After much debate, it was decided that the patient initially suffered from HHD and then later developed pemphigus foliaceus. Her case was of much interest because she is the first patient documented in the literature to have both conditions. It is possible that the patient’s HHD caused a reaction in her body that resulted in epitope unveiling, otherwise known as “epitope spreading.” This occurrence is caused by tissue damage due to a primary inflammatory process. From this primary response, the release and exposure of a previously “sequestered” antigen occurs, leading to a secondary autoimmune response against the newly released antigen.5 HHD would have been the patient’s primary response to have caused the cascade, which possibly led her to develop an autoimmune response. Pemphigus foliaceus contains autoantibodies that bind to a protein called desmoglein-1. This protein is found in desmosomes in the keratinocytes near the upper layer of the epidermis. Normally IgA or IgG autoantibodies are the most commonly found antibodies in PF, which then leads to the disruption of the keratinocytes.6

By gaining information about HHD and PF, physicians can better develop multidimensional treatment plans and better educate patients, especially patients who may be currently suffering from both HHD and PF simultaneously.

Sandra Marchese Johnson MD, FAAD, and Garrett Nelson, MD, FAAD, are board-certified dermatologists at Johnson Dermatology in Fort Smith, AR. Christa Super, BS is s an undergraduate student at the University of Arkansas-Fort Smith.

1. Biolcati G, Aurizi C, Barbieri L, Cialfi S, Screpanti I, Talora C. Efficacy of the melanocortin analogue Nle4-D-Phe7-α-melanocyte-stimulating hormone in the treatment of patients with Hailey-Hailey disease. Clin Exp Dermatol. 2014 Mar;39(2):168-75. doi: 10.1111/ced.12203. Epub 2013 Oct 25. PubMed PMID: 24256215; PubMed Central PMCID: PMC4255790.

2. Graham Paul M, et al. Familial benign chronic pemphigus (Hailey-Hailey disease) treated with electron beam radiation. JAAD Case Reports, Volume 2 , Issue 2 , 159 - 161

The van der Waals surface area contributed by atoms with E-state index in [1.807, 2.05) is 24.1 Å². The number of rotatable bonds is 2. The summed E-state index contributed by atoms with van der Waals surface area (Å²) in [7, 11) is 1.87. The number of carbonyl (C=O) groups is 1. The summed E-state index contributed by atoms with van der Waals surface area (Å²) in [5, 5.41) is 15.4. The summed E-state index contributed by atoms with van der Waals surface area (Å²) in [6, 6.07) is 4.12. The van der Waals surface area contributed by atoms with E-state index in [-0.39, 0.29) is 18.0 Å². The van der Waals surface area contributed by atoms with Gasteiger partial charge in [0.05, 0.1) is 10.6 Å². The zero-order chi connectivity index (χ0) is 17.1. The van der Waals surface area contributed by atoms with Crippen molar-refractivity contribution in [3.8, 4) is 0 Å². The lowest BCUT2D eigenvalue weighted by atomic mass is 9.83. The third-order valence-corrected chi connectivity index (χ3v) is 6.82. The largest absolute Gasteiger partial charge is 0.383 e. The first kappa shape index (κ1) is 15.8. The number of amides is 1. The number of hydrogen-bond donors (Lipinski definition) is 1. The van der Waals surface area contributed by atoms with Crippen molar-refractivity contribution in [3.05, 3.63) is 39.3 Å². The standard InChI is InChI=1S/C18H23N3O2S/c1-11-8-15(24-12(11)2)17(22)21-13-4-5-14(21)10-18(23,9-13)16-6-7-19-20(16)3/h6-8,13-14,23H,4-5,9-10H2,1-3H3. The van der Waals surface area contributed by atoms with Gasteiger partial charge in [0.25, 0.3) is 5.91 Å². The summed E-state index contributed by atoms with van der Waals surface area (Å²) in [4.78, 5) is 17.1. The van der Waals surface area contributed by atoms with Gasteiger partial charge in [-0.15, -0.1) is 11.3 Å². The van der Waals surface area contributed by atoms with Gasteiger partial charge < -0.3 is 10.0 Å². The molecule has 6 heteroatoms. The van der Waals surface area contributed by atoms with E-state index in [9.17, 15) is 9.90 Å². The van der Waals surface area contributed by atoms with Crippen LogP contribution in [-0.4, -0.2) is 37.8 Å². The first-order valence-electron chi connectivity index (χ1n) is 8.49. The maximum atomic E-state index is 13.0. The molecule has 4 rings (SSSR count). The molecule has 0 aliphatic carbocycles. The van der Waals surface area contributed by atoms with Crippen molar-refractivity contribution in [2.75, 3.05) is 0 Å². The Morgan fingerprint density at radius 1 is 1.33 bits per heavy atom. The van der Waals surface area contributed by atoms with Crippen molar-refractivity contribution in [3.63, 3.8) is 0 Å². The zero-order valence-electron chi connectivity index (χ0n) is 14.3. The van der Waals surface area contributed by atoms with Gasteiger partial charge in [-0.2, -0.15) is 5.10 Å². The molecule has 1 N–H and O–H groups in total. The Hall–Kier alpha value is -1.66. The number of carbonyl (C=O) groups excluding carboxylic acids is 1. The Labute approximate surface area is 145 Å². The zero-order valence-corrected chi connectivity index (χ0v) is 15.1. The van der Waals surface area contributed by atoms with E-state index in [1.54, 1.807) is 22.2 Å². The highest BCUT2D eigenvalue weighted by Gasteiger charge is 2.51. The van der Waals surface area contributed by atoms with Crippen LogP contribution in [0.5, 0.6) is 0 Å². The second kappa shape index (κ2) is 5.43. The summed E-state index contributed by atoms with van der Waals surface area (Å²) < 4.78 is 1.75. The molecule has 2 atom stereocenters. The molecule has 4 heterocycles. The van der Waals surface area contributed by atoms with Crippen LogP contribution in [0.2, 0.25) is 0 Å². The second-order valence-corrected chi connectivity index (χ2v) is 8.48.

3.Imbernón-Moya, Adrián et al. Pemphigus foliaceus associated with Hypericum perforatum. AAD Case Reports, Volume 2 , Issue 4 , 326 – 328.

4.Hochwalt, P. C., Christensen, K. N., Cantwell, S. R., Hocker, T. L., Otley, C. C., Brewer, J. D., & ... Baum, C. L. (2015). Carbon dioxide laser treatment for Hailey-Hailey disease: a retrospective chart review with patient-reported outcomes. International Journal Of Dermatology, 54(11), 1309-1314. doi:10.1111/ijd.12991

5.Chan Ls, et al. Epitope spreading: lessons from autoimmune skin diseases. J Invest Dermatol. 1998 Feb;110(2):103-9.

6. Lamb, Steven. “Benign Familial Pemphigus.” DermNet New Zealeand. N.p., 2001. Web. 3 Nov. 2016.

Calling all Dermatology Residents!

The Practical Dermatology® Editorial Board is now accepting submissions for the 2017 and 2018 Resident Resource Center column. The Editorial Board is looking for compelling case studies and original research. Accepted manuscripts will be published in the magazine and online.

Please send all submissions to dmann@bmctoday.com for consideration.


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About Practical Dermatology

Practical Dermatology is the monthly publication that provides coverage of medical care, cosmetic advancements, and practice management for clinicians in the field. With straight-forward, how-to advice from experts in various fields, we strive to enhance quality of care and improve the daily operation of dermatology practices.